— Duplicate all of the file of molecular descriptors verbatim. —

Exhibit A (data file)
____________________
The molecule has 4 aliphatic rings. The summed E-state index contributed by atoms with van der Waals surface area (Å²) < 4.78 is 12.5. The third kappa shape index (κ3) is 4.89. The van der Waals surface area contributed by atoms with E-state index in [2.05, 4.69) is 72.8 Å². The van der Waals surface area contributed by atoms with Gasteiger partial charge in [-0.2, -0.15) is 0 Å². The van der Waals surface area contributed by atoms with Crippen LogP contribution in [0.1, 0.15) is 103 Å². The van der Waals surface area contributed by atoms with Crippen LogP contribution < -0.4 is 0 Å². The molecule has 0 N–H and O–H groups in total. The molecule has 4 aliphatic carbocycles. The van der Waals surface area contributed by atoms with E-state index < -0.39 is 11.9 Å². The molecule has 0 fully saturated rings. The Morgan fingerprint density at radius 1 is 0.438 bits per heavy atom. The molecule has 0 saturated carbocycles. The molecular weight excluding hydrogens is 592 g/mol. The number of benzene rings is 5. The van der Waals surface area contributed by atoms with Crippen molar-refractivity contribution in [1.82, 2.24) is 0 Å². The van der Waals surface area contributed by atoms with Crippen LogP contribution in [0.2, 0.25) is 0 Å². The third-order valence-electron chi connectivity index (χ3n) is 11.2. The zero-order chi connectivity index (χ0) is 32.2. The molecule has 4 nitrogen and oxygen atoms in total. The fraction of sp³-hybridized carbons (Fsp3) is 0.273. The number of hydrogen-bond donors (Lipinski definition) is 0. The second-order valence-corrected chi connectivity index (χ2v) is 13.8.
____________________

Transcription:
The molecule has 4 aliphatic rings. The summed E-state index contributed by atoms with van der Waals surface area (Å²) < 4.78 is 12.5. The third kappa shape index (κ3) is 4.89. The van der Waals surface area contributed by atoms with E-state index in [2.05, 4.69) is 72.8 Å². The van der Waals surface area contributed by atoms with Gasteiger partial charge in [-0.2, -0.15) is 0 Å². The van der Waals surface area contributed by atoms with Crippen LogP contribution in [0.1, 0.15) is 103 Å². The van der Waals surface area contributed by atoms with Crippen LogP contribution < -0.4 is 0 Å². The molecule has 0 N–H and O–H groups in total. The molecule has 4 aliphatic carbocycles. The van der Waals surface area contributed by atoms with E-state index < -0.39 is 11.9 Å². The molecule has 0 fully saturated rings. The Morgan fingerprint density at radius 1 is 0.438 bits per heavy atom. The molecule has 0 saturated carbocycles. The molecular weight excluding hydrogens is 592 g/mol. The number of benzene rings is 5. The van der Waals surface area contributed by atoms with Crippen molar-refractivity contribution in [1.82, 2.24) is 0 Å². The van der Waals surface area contributed by atoms with Crippen LogP contribution in [0.2, 0.25) is 0 Å². The third-order valence-electron chi connectivity index (χ3n) is 11.2. The zero-order chi connectivity index (χ0) is 32.2. The molecule has 4 nitrogen and oxygen atoms in total. The fraction of sp³-hybridized carbons (Fsp3) is 0.273. The number of hydrogen-bond donors (Lipinski definition) is 0. The second-order valence-corrected chi connectivity index (χ2v) is 13.8.